>> i am a southerner, and i share the basic beliefs of my region that annexed excessive government intrusion into the private affairs of american citizens and also into the private affairs of the free enterprise system. one of the commitments that i made was to deregulate the major industries of this country. we've been remarkably successful, with the help of a democratic congress. we have deregulated the air industry, the rail industry, the trucking industry, financial institutions. we're now working on the communications industry. in addition to that, i believe that this element of discrimination is something that the south has seen so vividly as a blight on our region of the country which has now been corrected. not only racial discrimination but discrimination against people that have to work for a living, because we have been trying to pick ourselves up by our bootstraps, since the long depression years, and lead a full and useful life in the affairs of this country. we have made remarkable
success. it is part of my consciousness and of my commitment to continue this progress. so, my heritage as a southerner, my experience in the oval office, convinces me that what i have just described is a proper course for the future. >> governor reagan, yours is the last word. >> well, my last word is again to say that, we are talking it was very simple amendment in women's rights. and i make it plain again, i am for women's rights. but i would like to call the attention of the people to the fact that that so-called simple amendment could be used by mischievous men to destroy discriminations that properly belong, by law, to women, respecting the physical differences between the two sexes, labor laws that protect them against doing things that would be physically harmful to them. those would all, could all be challenged by men. and the same would be true with regard to combat service in the military and so forth. i thought that was the subject we were supposed to be on. but, if we're talking about how much we think about the working people and so forth, i'm the only fellow who ever ran for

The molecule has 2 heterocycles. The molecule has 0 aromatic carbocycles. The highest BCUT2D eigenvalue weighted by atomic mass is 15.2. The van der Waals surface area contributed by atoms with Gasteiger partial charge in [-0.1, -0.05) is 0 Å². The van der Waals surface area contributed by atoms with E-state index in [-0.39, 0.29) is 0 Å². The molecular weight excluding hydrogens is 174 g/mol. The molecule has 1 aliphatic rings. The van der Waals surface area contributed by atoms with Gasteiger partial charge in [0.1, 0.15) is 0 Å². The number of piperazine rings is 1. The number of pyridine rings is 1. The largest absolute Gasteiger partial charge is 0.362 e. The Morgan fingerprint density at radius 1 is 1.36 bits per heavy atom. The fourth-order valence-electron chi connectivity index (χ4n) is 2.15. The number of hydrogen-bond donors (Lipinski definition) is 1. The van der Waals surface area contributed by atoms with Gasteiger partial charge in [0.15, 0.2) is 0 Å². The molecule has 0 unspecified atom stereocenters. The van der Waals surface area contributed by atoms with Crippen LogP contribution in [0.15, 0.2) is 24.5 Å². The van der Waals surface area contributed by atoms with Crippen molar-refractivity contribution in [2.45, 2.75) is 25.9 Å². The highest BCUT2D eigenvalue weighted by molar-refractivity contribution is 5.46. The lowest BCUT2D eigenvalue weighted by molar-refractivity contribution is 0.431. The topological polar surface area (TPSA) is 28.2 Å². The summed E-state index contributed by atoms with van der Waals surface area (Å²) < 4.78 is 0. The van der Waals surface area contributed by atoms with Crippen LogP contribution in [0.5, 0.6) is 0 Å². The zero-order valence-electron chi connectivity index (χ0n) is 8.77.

this job who was six times president of his own union and still has a lifetime membership in that union. >> gentlemen, each of you now has three minutes for a closing statement. president carter, your first. >> first of all i'd like to thank the league of women voters for making this debate possible. i think it's been a very constructive debate and i hope it's helped to acquaint the american people with the sharp differences between myself and governor reagan. also, i want to thank the people of cleveland and ohio for being such hospitable hosts during these last few hours in my life. i've been president now for almost four years. i've had to make thousands of decisions, and each one of those decisions has been a learning process. i've seen the strength of my nation, and i've seen the crises that it approached in a tentative way. and i've had to deal with those crises as best i could. as i've studied the record
between myself and governor reagan, i've been impressed with the stark differences that exist between us. i think the result of this debate indicates that that fact is true. i consider myself in the mainstream of my party. i consider myself in the mainstream even of the bipartisan list of presidents who served before me. the united states must be a nation strong. the united states must be a nation secure. we must have a society that's just and fair. and we must extend the benefits of our own commitment to peace, to create a peaceful world. i believe that, since i've been in office, there have been six or eight areas of combat evolved in other parts of the world. in each case, i alone have had to determine the interests of my country and the degree of involvement of my country. i've done that with moderation,
with care, with thoughtfulness, sometimes consulting experts. but, i've learned in this last three and a half years that when an issue is extremely difficult, when the call is very close, the chances are the experts will be divided almost 50-50. and the final judgment about the future of the nation -- war, peace, involvement, reticence, thoughtfulness, care, consideration, concern -- has to be made by the man in the oval office. it's a lonely job, but with the involvement of the american people in the process, with an open government, the job is a very gratifying one. the american people now are facing, next tuesday, a lonely decision. those listening to my voice will have to make a judgment about the future of this country. and i think they ought to remember that one vote can make a lot of difference. if one vote per precinct had changed in 1960, john kennedy would never have been president of this nation. and if a few more people had